How do I apply to present?

The application process is completed online. If you have problems with the online application system, please email us UGResearch@purdue.edu.

Can I still apply if I am still in the early stages of my research?

Yes. Your research project does not have to be completed to be considered. Many students present ongoing research with preliminary results or anticipated findings. Students also submit to present knowing that by the time of the Conference, more results will be obtained.

Can I submit applications for more than one research project?

No, only one proposal per student. Multiple students may appear on multiple projects, but a student may only be the first author for one submission.

Can I deliver a research talk and a poster at this year's Purdue Undergraduate Research Conference?

No. If you are selected to deliver a research talk, you will not present a poster for the same abstract submissionHowever, you may submit a virtual presentation if you are presenting in-person.

What format will the Spring Conference be this year?

The Spring Conference will be hybrid. Therefore, students could deliver PowerPoint slides for research talks, print out their posters for a poster session, or record their presentations and upload them to be shared with the Purdue community. Also, instead of the event only being two in-person days, it spans multiple days for additional time to learn about other research projects on your own time for the virtual conference while also having in-person presentations.

What is the difference between an oral presentation/research talk and a poster presentation in-person and virtual?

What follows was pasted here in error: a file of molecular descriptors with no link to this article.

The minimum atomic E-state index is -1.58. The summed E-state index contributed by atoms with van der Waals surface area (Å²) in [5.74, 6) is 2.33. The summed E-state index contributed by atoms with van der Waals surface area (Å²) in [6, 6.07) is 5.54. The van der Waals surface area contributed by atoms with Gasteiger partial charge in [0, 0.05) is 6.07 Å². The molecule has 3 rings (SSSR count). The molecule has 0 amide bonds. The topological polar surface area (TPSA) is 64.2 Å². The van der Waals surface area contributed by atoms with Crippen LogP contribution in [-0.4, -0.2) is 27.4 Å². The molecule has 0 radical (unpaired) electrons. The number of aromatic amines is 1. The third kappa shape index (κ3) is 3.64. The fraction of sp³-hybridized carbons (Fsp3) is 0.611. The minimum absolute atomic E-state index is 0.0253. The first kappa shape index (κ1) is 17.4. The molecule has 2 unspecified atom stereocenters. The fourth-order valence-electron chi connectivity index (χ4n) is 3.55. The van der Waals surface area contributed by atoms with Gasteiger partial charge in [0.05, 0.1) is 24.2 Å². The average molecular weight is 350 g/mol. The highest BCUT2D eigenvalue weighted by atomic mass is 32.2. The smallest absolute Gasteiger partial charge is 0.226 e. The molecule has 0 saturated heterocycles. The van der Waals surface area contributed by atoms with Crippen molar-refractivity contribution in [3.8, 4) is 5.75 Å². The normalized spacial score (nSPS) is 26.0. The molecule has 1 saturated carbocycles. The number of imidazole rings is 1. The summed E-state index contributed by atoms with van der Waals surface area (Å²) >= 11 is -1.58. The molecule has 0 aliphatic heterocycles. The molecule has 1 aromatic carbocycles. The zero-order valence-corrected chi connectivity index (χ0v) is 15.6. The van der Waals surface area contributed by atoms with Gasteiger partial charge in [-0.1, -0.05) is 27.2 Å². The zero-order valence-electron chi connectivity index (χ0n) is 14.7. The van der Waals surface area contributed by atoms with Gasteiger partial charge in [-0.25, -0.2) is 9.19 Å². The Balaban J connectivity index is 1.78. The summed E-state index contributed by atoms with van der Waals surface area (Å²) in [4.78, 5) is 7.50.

In-Person: Oral presentations/research talks have 15 minutes for their presentation and Q&A and are delivered via PowerPoint slides. Poster presenters should prepare a 3-5-minute poster pitch and bring their printed poster to the session.

Virtual: All virtual presentations should be no longer than 7 minutes and can include up to 7 slides of information. Virtual presentations are not separated into research talks or posters.

How long should my abstract be?

Abstracts should be no more than 250 words.

How should I decide which college/school should have the final judging determination of my project?

Each abstract submission is reviewed by a college or school to determine if it can be presented and then determine who should make the final award determination for a presentation. Therefore, it is important that each presentation has a "primary" college or school for making these decisions. For your application, consider the primary/first student author's college/school, the department of the primary/first research mentor, and the area of the research project.

Students whose research is a result of an ILS course (including an independent study) or is done under the mentorship of a research mentor from the Libraries and School of Information Studies should designate the School of Information Studies.

Note: Colleges and schools make the final decision on where an abstract submission is located for judging purposes.

Can someone show me how to write an abstract?

Yes. The Office of Undergraduate Research is available to help you write your abstract and you can utilize the resources in the Purdue Writing Lab and at the top of the Apply website. There will also be a seminar session via Zoom to discuss how to write an abstract and apply to the Spring Conference.

I made a mistake in submitting my abstract. Should I resubmit with the correct information?

Do not resubmit. Contact ugresearch@purdue.edu as soon as possible with the Response ID (starts with "R_") and the corrections that need to be made. They will either make the changes or will send a link to make the changes yourself. However, please ensure the information is correct before submitting the abstract since many changes could cause deadlines to be pushed to make the modifications.

Is the Spring Undergraduate Research Conference judged and are awards provided to the top presenters?

Yes. The spring conference is formally judged and various academic units and programs provide awards to the top presenters for research talks/oral presentations and posters.

It is best to review the spring conference rubrics before finalizing your presentation and research talk.